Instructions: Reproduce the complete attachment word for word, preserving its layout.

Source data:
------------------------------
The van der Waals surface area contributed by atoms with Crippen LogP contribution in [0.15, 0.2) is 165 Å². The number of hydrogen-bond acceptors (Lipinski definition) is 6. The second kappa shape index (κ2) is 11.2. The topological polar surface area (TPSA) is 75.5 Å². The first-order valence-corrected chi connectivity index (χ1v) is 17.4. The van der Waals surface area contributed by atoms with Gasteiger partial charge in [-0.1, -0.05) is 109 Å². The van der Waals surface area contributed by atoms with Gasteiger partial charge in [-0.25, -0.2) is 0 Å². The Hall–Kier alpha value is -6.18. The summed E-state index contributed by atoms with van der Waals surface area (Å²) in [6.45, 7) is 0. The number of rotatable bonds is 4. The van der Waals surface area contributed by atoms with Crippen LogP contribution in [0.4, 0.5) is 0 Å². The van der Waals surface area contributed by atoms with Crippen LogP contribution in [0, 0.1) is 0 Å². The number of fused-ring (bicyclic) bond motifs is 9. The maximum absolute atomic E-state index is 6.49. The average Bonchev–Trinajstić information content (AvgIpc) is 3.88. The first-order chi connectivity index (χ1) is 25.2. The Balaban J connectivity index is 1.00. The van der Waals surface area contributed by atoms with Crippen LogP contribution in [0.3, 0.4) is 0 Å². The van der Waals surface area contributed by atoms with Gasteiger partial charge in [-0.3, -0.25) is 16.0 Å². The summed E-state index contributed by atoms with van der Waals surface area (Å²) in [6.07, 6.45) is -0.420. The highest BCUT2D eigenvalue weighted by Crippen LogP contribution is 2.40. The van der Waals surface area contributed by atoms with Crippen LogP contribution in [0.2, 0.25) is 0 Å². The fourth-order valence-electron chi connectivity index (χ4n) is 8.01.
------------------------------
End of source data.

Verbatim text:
The van der Waals surface area contributed by atoms with Crippen LogP contribution in [0.15, 0.2) is 165 Å². The number of hydrogen-bond acceptors (Lipinski definition) is 6. The second kappa shape index (κ2) is 11.2. The topological polar surface area (TPSA) is 75.5 Å². The first-order valence-corrected chi connectivity index (χ1v) is 17.4. The van der Waals surface area contributed by atoms with Gasteiger partial charge in [-0.1, -0.05) is 109 Å². The van der Waals surface area contributed by atoms with Gasteiger partial charge in [-0.25, -0.2) is 0 Å². The Hall–Kier alpha value is -6.18. The summed E-state index contributed by atoms with van der Waals surface area (Å²) in [6.45, 7) is 0. The number of rotatable bonds is 4. The van der Waals surface area contributed by atoms with Crippen LogP contribution in [0.4, 0.5) is 0 Å². The van der Waals surface area contributed by atoms with Crippen LogP contribution in [0, 0.1) is 0 Å². The number of fused-ring (bicyclic) bond motifs is 9. The maximum absolute atomic E-state index is 6.49. The average Bonchev–Trinajstić information content (AvgIpc) is 3.88. The first-order chi connectivity index (χ1) is 25.2. The Balaban J connectivity index is 1.00. The van der Waals surface area contributed by atoms with Crippen LogP contribution in [0.3, 0.4) is 0 Å². The van der Waals surface area contributed by atoms with Gasteiger partial charge in [-0.3, -0.25) is 16.0 Å². The summed E-state index contributed by atoms with van der Waals surface area (Å²) in [6.07, 6.45) is -0.420. The highest BCUT2D eigenvalue weighted by Crippen LogP contribution is 2.40. The van der Waals surface area contributed by atoms with Crippen LogP contribution in [0.2, 0.25) is 0 Å². The fourth-order valence-electron chi connectivity index (χ4n) is 8.01.